Frilled Dragon

Frilled Dragon (Frilled Lizard, or Frilly)

Chlamydosaurus kingii

frilled lizard map

General Information

Family:  Agamidae

Locale:  Northern Australia, southern New Guinea

Habitat:  Open bush land, open forests, grassland

Average Size:  28 cm SVL, 95 cm TL; males: 22-24” TL; females: 18-24” TL

Average Lifespan:  5-7 years or >10 years (depending on source)

Activity:  Diurnal

Care Summary

Captive Care:  These tree dwelling lizards need a tall cage to allow for climbing.  Enclosure for a breeding pair should be around 130 x 100 x 220 cm with many large branches for climbing and perching. Juveniles up to 12 inches can be kept in 20 gal tall aquarium.  Substrate:  Course sand (~5cm) or bare bottom.  Artificial plants are recommended as the animals will destroy live plants.  Water:  Mist the cage daily for adults, three times a day for hatchlings to prevent dehydration.  Frillies will drink water droplets off surfaces. A water bowl should also be kept in the cage as the animals may learn to drink from standing water.

Diet:  Insectivorous—hatchlings and adults will eat appropriately sized crickets, dubia roaches, mealworms, hornworms, or waxworms.  Dust insects with a calcium, vitamin supplement (I use 4 parts Repcal: 1 part Herptivite); adults will also eat Zoophoba (superworms), pieces of meat (or pinky mice), but generally not plant material – will occasionally eat fruit.  Frillies are “sit and wait” predators.

Temperature:  85-90°F with basking up to 115°F; up to 38°C (100°F) during the day, with a drop to around room temperature at night.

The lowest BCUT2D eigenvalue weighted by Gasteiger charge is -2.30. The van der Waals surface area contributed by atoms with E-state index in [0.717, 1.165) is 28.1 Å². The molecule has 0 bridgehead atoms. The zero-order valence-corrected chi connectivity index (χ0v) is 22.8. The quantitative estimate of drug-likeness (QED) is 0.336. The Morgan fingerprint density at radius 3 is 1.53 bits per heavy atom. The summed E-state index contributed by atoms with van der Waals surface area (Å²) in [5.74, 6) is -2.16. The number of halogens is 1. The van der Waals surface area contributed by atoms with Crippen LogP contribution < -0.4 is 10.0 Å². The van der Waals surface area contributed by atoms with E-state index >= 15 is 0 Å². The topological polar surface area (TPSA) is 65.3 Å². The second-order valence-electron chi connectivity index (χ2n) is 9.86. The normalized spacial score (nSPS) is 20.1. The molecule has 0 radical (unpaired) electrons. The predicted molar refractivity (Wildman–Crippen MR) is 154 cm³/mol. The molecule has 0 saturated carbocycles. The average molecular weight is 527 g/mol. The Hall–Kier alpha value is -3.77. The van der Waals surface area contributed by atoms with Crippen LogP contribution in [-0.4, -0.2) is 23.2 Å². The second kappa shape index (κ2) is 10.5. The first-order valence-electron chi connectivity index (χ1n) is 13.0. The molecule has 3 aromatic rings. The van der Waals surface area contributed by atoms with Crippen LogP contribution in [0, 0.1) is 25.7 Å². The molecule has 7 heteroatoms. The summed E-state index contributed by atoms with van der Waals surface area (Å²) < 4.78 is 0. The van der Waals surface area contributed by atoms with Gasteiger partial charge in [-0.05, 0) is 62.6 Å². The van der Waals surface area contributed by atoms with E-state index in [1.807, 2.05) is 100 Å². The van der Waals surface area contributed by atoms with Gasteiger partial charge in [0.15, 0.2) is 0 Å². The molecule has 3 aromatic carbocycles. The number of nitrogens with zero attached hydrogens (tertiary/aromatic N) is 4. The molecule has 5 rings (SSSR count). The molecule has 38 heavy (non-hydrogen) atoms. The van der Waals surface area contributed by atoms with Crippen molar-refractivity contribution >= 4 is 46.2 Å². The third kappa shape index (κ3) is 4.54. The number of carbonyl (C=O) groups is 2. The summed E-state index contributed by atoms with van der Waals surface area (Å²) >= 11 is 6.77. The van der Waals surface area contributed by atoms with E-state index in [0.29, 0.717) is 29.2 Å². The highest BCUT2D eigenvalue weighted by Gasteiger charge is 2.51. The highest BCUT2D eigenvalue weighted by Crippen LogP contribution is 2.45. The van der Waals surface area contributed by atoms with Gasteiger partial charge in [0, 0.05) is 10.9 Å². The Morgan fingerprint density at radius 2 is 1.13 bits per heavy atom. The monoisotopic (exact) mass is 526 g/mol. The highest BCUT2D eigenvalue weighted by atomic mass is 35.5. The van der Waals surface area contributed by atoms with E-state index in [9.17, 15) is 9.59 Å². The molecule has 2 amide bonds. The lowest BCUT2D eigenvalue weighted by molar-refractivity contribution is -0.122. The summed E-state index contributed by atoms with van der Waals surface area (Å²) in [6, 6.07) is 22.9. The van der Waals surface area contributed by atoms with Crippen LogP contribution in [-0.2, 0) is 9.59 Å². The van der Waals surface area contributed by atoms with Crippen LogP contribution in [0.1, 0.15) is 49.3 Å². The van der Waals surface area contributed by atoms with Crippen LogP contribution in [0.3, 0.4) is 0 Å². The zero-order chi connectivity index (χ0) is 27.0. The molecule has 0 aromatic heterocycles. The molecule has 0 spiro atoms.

Lighting:  Full spectrum with spot lights for heat.

Notes:  The frilled lizard gets its name from the “ruff” that it erects around its head when threatened or startled.  This is an extension of the hyoid bone.  The hyoid skeleton is made of the bones and cartilage of the tongue, connected by muscles to the edges of the lower jaw and the breastbone in the rear.  When startled, the frilled lizard will open its mouth, flex tongue muscles attached to the hyoid, and raise its frill.  The frill is also displayed during mating.  An additional interesting behavior is the bipedal locomotion found in adults as they chase prey on the ground.


Corning, S. (2016). Frilled Lizard Care Sheet. Received from

Hauschild, A., Bosch, H. (2000). Bearded Dragons and Frilled Lizards.  Matthias Schmidt Publications, Munster, Germany.  95pp.

Weiss, P. (2003). "Thrills, chills and Frills" Reptiles 11(4):48-63.

Range Map:

Compiled by Eileen Underwood, 2004. Updated 8/2016.

Related Projects

by students in the BGSU Herpetarium

The Herpetarium is a facility in the Department of Biological Sciences.

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Updated: 04/13/2021 02:19PM